The primary focus of the episode, though, was on the trial of Roman, with most of the episode spent in the build-up to it and the final 10 minutes or so dedicated to the trial itself. With everyone but Kathy (Mireille Enos) abandoning their role as witnesses in the trial, Kathy’s testimony is easily picked apart by having her twin sister Jodeen (also Enos) cast doubts on just how old Kathy was when she was sent off to marry Ron. The case against Roman completely falls apart in the wake of that, and he is allowed to walk free. Someone spits on Kathy, Jodeen’s son is removed from the threateningly watchful eyes of the UEB (in another moment that conveyed so much through wordlessness) and the Juniper Creekers walk off, singing a hymn for their God and their prophet (who’s such a good prophet because he only gets on board with sure things). And then Roman thanks Nicki for her help in his freedom, and she pushes him down the stairs, and you realize this story has always been less about the intrigue of the compound and more about Nicki finally beginning to realize who she is outside of her marriage and her paternity. So even if the trial is over, Nicki has a long road to travel.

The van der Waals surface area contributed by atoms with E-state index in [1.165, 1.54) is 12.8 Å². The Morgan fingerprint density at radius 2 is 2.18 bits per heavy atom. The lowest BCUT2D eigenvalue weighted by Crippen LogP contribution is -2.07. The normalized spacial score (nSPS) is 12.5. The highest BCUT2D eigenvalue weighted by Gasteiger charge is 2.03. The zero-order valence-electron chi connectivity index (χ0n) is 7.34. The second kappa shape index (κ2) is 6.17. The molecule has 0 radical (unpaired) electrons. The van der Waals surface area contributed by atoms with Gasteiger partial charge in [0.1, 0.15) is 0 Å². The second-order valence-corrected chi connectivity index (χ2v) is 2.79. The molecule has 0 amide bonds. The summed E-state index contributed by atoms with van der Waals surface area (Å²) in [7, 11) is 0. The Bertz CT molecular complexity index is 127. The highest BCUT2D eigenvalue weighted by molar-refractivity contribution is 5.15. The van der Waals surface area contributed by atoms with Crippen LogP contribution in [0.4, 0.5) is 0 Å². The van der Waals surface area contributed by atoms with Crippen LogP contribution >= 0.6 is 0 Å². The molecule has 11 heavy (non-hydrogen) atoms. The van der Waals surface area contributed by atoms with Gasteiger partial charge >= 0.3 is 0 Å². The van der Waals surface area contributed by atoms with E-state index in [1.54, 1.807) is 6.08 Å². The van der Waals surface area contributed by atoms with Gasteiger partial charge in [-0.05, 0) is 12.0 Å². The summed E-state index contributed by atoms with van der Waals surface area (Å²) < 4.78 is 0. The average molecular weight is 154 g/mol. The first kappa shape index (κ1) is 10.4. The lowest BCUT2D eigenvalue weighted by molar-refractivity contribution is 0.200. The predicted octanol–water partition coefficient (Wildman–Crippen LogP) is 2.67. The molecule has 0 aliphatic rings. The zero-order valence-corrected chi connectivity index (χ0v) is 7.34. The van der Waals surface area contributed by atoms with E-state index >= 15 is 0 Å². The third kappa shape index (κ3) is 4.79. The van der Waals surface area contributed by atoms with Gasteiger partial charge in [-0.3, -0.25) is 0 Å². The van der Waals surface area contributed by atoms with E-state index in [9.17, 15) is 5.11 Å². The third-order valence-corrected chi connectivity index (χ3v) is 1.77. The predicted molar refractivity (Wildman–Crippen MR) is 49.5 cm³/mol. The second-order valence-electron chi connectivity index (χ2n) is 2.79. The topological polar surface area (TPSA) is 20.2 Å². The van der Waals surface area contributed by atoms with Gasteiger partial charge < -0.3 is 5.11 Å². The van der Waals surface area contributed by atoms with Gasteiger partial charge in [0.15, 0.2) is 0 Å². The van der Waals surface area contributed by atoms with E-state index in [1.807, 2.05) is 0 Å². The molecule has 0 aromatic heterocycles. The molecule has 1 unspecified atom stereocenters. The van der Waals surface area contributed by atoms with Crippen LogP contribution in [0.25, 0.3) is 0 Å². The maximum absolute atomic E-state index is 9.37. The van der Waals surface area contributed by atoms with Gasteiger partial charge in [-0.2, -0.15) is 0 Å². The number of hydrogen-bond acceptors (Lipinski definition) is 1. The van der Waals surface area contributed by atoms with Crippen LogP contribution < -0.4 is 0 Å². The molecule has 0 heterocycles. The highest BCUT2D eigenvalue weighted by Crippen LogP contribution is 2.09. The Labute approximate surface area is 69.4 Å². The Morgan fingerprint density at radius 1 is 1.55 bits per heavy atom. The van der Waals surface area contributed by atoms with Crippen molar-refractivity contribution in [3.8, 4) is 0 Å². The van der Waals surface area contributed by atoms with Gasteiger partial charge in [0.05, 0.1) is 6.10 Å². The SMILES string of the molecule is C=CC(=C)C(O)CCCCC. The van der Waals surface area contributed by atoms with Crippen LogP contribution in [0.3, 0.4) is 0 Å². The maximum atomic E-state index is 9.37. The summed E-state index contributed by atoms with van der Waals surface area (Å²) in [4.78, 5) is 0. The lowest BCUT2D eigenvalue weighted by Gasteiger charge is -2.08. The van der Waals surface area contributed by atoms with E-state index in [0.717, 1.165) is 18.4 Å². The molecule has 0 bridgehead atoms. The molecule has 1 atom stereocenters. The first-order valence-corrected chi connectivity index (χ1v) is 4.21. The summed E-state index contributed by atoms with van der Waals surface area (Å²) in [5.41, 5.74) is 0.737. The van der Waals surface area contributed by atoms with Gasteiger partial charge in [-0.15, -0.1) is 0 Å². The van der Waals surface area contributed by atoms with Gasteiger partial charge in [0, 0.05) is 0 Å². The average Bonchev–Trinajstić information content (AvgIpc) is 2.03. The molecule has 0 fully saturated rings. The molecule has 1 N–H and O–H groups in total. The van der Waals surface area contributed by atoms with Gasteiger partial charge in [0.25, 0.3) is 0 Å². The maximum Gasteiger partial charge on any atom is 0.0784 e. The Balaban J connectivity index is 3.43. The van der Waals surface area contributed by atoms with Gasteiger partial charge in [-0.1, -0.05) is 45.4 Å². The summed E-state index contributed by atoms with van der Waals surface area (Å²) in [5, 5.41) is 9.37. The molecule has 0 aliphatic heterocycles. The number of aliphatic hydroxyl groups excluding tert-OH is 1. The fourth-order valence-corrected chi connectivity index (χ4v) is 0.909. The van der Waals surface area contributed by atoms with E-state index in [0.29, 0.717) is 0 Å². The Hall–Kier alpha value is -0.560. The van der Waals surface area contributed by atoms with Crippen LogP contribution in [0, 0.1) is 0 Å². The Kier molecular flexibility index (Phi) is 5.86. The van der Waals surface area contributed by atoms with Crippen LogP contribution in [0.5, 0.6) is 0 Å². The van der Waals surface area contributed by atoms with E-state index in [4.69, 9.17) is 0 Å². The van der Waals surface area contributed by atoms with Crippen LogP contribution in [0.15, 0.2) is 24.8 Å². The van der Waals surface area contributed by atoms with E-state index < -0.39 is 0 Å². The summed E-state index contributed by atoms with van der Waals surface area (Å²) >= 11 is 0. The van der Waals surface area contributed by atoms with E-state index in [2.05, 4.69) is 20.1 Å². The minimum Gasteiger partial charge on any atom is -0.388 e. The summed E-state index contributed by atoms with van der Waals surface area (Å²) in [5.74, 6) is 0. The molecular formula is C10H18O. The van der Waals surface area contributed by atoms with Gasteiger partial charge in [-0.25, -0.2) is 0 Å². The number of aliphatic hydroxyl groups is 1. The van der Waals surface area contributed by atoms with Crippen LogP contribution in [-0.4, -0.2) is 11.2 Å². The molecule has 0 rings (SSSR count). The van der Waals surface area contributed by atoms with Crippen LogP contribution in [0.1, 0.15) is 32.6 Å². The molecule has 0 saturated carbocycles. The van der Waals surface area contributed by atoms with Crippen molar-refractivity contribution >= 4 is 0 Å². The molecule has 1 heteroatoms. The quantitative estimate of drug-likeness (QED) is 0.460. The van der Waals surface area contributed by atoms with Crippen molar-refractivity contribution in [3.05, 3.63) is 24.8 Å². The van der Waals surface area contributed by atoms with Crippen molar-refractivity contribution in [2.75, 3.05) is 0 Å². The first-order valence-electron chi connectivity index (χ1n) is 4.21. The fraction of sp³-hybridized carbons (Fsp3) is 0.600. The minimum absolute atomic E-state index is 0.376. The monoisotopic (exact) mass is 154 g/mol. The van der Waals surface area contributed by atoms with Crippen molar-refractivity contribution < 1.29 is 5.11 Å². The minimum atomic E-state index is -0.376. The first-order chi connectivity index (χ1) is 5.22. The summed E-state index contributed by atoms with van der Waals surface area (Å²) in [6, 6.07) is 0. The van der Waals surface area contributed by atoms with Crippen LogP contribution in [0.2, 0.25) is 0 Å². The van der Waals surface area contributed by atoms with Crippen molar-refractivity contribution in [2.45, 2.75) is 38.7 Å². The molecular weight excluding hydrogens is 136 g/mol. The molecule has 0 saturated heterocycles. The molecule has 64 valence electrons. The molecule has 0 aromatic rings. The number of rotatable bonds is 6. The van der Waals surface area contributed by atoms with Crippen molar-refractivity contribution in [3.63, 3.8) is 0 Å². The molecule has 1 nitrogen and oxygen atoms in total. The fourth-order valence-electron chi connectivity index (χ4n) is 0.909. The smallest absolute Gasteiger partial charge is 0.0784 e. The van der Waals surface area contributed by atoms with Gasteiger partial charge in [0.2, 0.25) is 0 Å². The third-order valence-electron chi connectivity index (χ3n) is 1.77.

Sibling pairings also seemed significant in the episode, as Sarah turned to her brother, Ben (Douglas Smith), in an attempt to figure out what to do about her pregnancy, Nicki and her brother Alby (Matt Ross) had words about why Nicki kept trying to appease their parents (leading to Nicki’s push) and Jodeen brought down her sister and sent her into shame. The most interesting relationships on Big Love are often those between siblings (after all, they’re called sister wives, ha ha), because Big Love is always interested in the ways parents’ sins come home to roost with their children. Even in a slightly overstuffed episode like “On Trial” (have this many major plot developments shoehorned themselves into one episode in the series history?), Big Love makes room for the people in your family who are going to speak the unvarnished truth just when you need to hear it.